For example, some policing teachers do not give enough thought to the links between different topics. This potentially hinders students from making connections between related information. In a few cases, ESOL teachers try to introduce too much new grammatical material at once, which confuses students.

Teachers are appropriately qualified and have suitable experience in their sectors. Most use their expertise well to enhance their teaching. For example, T-level education and childcare teachers use their extensive experience to help students make connections between topics on behaviour, mental health and SEND.

Professional cookery teachers have expert knowledge of industry standards, they use this to provide incisive guidance and feedback to students.

Teachers usually provide clear instruction and use suitable activities to help students to understand topics well. For example, A-level sociology teachers provide clear explanations of concepts and carefully explain key terminology.

They make links to relevant theory and other A-level subjects such as psychology and science. Skills Bootcamp coaches use scenarios, role play and group discussions expertly to provoke discussion and idea sharing. However, in a few cases, teachers occasionally provide explanations that are superficial and do not help students understand the complexities of the subject.

Most teachers check students' understanding through effective questioning, practical tasks and group exercises. In many cases, they adapt their teaching in response to these assessments. On occasion, they do not do enough to check students' answers to either written or spoken questions.

As a result, in a few instances, they are less clear about what students have and have not understood.

Teachers typically plan plentiful practice activities to help students apply their new skills and knowledge. For example, animal management students have opportunities to practise the same skills with a wide range of animals.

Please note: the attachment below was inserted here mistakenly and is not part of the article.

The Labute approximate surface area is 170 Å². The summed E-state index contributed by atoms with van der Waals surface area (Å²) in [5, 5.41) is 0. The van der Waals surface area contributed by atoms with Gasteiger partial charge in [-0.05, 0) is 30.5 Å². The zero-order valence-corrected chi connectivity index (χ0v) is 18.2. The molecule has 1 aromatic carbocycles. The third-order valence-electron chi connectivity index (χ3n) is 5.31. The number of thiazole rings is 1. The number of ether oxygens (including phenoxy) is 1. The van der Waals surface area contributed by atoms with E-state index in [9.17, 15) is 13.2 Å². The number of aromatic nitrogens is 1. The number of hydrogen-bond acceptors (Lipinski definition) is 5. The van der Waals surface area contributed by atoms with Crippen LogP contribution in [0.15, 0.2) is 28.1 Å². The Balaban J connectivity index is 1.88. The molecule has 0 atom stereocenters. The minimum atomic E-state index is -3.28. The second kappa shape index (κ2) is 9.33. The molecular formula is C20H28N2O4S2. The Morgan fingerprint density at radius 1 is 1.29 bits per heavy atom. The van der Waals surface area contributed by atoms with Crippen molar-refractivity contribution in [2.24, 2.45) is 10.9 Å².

Teachers, working with employers, ensure that most apprentices can apply what they learn at work. For example, level 2 carpentry apprentices learn basic jointing techniques on workbenches before applying them to door and window fabrication at work.

Leaders and managers have established suitable processes to support students with SEND.

Students' and apprentices' needs are explored in detail, and this results in suitable individual support plans that are shared with relevant staff.

Most students on education programmes for young people achieve well. However, historically there has been variability between courses.

This has often been the result of students leaving their courses early. Students do not yet make enough progress in GCSE English and mathematics. Managers have taken suitable actions to improve these areas, but it is too early to judge the impact.

Teachers prepare apprentices suitably for their final assessments. In subjects such as carpentry and joinery, business administration and customer services, apprentices achieve well and gain distinction grades. Leaders recognise that there is further work to do to improve apprentices' outcomes on a few courses.

Most adults and students with high needs achieve well.

Students and apprentices have access to a beneficial careers programme. Staff plan a range of activities including trips to university and careers talks from industry experts.

As a result, most students and apprentices understand their future options. In very few cases, apprentices would benefit from more specialist advice about their long-term career choices.

Leaders implement a comprehensive programme of staff development.

For example, managers complete valuable training on coaching, mentoring and managing teams. This helps them to achieve improvements in their departments. Most teachers receive support and time to keep themselves up to date with current industry standards.

Leaders are mindful of staff well-being and implement a range of strategies to support them.

Governors are highly motivated and have the relevant experience to undertake their roles. They scrutinise performance through a comprehensive committee meeting structure.

They support and challenge leaders appropriately and work closely with them to drive improvements. Governors frequently visit the college, triangulate what leaders tell them, and know the college well.


The arrangements for safeguarding are effective.

What does the provider need to do to improve?

• Increase attendance rates for students on education programmes for young people on those courses with poor attendance. ? Support the few teachers who need to develop their skills in planning, how they provide explanations and their use of assessment. ? Continue to improve retention and achievement rates on GCSE English and mathematics and for the remaining courses where they are too low.